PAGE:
General, Politician and Entrepreneur

G.W. was more than just a guy with wooden teeth who wore a wig, more than a general and president. He was a successful entrepreneur.

by James A. Bacon

President’s Day is more than a week past, not that anyone paid much attention to it anyway (except for Peter G., who penned this piece comparing the myth-making surrounding the founding fathers to the propaganda of Josef Stalin). It’s the day we commemorate the contributions of America’s two greatest presidents, George Washington and Abraham Lincoln. Of the two, Washington has faltered the most in the popular imagination. Nobody believes the chopping-down-the-cherry-tree tale anymore, and even fewer even appreciate the moral of that fable, “I cannot tell a lie.” “Hey, dude, didn’t you ever hear of situational ethics?” Indeed, for many, Washington was a Founding Hypocrite who espoused liberty for whites while depriving blacks of their freedom. At least Lincoln is revered in modern memory for abolishing the Peculiar Institution.

But Washington is worth remembering, and not just for his role as the nation’s first president or the general who led the 13 colonies to independence. He was one of Virginia’s, and arguably the nation’s, most successful entrepreneurs and businessmen.

G.W.’s gristmill

This brief essay in Real Clear Markets praises Washington for his entrepreneurial acumen. Washington transformed Mount Vernon from a failing tobacco plantation inso a diversified agroindustrial empire that cultivated wheat, milled it, branded it and sold it throughout the colonies, in England and even in Portugal. His enterprises included a fishery, a gristmill, meat processing, textile and weaving manufactory, brickmaking… (my favorite)…. a distillery. He owned a cargo-carrying schooner and he invested in land development schemes from the Dismal Swamp to the Ohio River basin.

And, yes, George Washington did own slaves. He did not create the institution, he inherited it. But unlike those morally self-righteous voices who criticize the founding fathers for falling short of 21st century ideals without appreciating from where those ideals originated, he wrestled with the inconsistency between his ideals and his material self interest. Tell me how many people today embrace principles that undercut their source of wealth and power to the benefit of someone else? How many left-wing trust fund babies give away the ill-gotten lucre accumulated by their robber-baron ancestors? Not many.

Acutely aware of the contradiction between ideals and practice, Washington worked tirelessly in the last few years of his life not merely to free his slaves upon his death but to create the conditions to ensure their well being — providing for their education and the support of children and the elderly — when they became free. When we see how Martin Luther King’s soaring rhetoric — judging a man by the content of his character rather than the color of his skin — has degenerated today into squalid identity politics, race hustling and envy-driven wealth-transfer schemes, Washington stands all the taller in my esteem.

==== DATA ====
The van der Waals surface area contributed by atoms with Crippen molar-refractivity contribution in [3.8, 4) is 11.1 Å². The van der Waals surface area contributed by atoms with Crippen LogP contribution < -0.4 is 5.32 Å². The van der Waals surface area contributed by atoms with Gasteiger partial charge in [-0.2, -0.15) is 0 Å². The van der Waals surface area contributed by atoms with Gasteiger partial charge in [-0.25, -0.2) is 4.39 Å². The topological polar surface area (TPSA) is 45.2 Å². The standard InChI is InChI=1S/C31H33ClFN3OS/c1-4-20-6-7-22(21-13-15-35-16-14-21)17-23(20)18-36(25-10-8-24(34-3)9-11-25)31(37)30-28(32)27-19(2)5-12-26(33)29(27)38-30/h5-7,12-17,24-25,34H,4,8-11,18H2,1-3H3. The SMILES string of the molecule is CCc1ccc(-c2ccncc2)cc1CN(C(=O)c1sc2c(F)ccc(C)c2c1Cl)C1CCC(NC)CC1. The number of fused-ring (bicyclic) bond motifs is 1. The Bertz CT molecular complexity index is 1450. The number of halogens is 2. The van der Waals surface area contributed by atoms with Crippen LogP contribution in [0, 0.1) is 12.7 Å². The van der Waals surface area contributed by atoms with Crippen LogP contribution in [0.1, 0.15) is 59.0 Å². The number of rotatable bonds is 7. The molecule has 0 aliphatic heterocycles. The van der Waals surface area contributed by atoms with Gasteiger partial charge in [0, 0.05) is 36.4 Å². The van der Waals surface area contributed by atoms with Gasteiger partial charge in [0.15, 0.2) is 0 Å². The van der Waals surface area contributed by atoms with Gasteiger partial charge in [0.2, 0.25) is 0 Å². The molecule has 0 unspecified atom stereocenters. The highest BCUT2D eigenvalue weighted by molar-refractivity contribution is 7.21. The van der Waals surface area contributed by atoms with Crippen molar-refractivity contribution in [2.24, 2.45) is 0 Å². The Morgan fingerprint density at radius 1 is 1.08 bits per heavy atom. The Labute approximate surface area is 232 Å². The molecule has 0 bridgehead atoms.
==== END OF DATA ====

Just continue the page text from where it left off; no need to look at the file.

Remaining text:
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  1. George Washington was an outstanding individual, whose contributions to America were critical. Had he not been committed to representative democracy, our history could have been quite different and, probably, not so positive.
    But just as with Martin Luther King, Washington was human and, by definition, flawed. One of my favorite Washington stories was told by a Park Ranger at Harpers Ferry. He said Washington commissioned a study of possible locations for an armory. The study recommended a site, but not the site at Harpers Ferry, where Washington owned land. The President rejected the recommendation and sent it back for further study. They came back with another recommendation, but got the same reaction from the President. Only on the third time, did the study commission get it right.
    Clearly this is unacceptable behavior today. But does it take away from the good Washington did?
    I cannot imagine a person owning another. But history shows that many civilizations did this. Both Blacks and Native Americans owned slaves in the U.S. Can we condemn the evilness of the institution while recognizing anything positive about the people?

  2. No, question, Big George was a land speculator and developer. And you’re right, some of his behavior would no longer be acceptable today. Indeed, the example you cited above would get him run out of office. The question is not if the Founding Fathers were perfect by today’s standards — they weren’t — but the extent to which they moved the football down the field, so to speak, toward the goal line of equal rights and constitutional government that we value today.

  3. DJRippert Avatar

    Washington vs Jefferson is a fascinating area of study.

    A man of action vs a man of words.

    America’s decline has been roughly proportional to the increase in mind-share of Jefferson vs Washington over the last 50 years.

    As a man of action, George Washington freed his slaves upon his death in 1799. As a man of words, Jefferson did not do the same upon his death 27 years later.

  4. DJRippert Avatar

    Also, the armory at Harper’s Ferry was purchased from the heirs of Robert Harper, not George Washington.

    If Washington owned land in the area perhaps he benefited tangentially from the location of the armory. I am happy to see any evidence contradicting my understanding of the matter.

    Also, Harper’s Ferry was, at that time, in Virginia. If George Washington wanted the armory in Harper’s Ferry (beyond the natural water power and shipping strengths) then he most likely was stumping for his home state.

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